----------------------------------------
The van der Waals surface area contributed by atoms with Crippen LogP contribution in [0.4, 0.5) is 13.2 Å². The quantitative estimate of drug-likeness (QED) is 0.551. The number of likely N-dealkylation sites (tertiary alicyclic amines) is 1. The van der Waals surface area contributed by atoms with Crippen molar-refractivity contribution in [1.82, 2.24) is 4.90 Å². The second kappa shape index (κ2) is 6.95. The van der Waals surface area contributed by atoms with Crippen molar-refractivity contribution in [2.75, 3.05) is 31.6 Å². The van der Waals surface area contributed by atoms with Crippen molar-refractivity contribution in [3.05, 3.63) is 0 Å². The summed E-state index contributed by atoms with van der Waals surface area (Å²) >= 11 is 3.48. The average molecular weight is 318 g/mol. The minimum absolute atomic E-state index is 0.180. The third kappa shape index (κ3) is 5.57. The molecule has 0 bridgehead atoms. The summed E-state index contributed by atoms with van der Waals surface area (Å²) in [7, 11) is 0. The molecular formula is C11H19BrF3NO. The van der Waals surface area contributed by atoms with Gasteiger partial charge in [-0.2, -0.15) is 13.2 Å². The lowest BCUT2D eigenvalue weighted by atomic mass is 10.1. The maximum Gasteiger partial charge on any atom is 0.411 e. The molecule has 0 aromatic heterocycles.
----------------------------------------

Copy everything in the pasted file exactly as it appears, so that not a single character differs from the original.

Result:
The van der Waals surface area contributed by atoms with Crippen LogP contribution in [0.4, 0.5) is 13.2 Å². The quantitative estimate of drug-likeness (QED) is 0.551. The number of likely N-dealkylation sites (tertiary alicyclic amines) is 1. The van der Waals surface area contributed by atoms with Crippen molar-refractivity contribution in [1.82, 2.24) is 4.90 Å². The second kappa shape index (κ2) is 6.95. The van der Waals surface area contributed by atoms with Crippen molar-refractivity contribution in [2.75, 3.05) is 31.6 Å². The van der Waals surface area contributed by atoms with Crippen molar-refractivity contribution in [3.05, 3.63) is 0 Å². The summed E-state index contributed by atoms with van der Waals surface area (Å²) >= 11 is 3.48. The average molecular weight is 318 g/mol. The minimum absolute atomic E-state index is 0.180. The third kappa shape index (κ3) is 5.57. The molecule has 0 bridgehead atoms. The summed E-state index contributed by atoms with van der Waals surface area (Å²) in [7, 11) is 0. The molecular formula is C11H19BrF3NO. The van der Waals surface area contributed by atoms with Gasteiger partial charge in [-0.2, -0.15) is 13.2 Å². The lowest BCUT2D eigenvalue weighted by atomic mass is 10.1. The maximum Gasteiger partial charge on any atom is 0.411 e. The molecule has 0 aromatic heterocycles.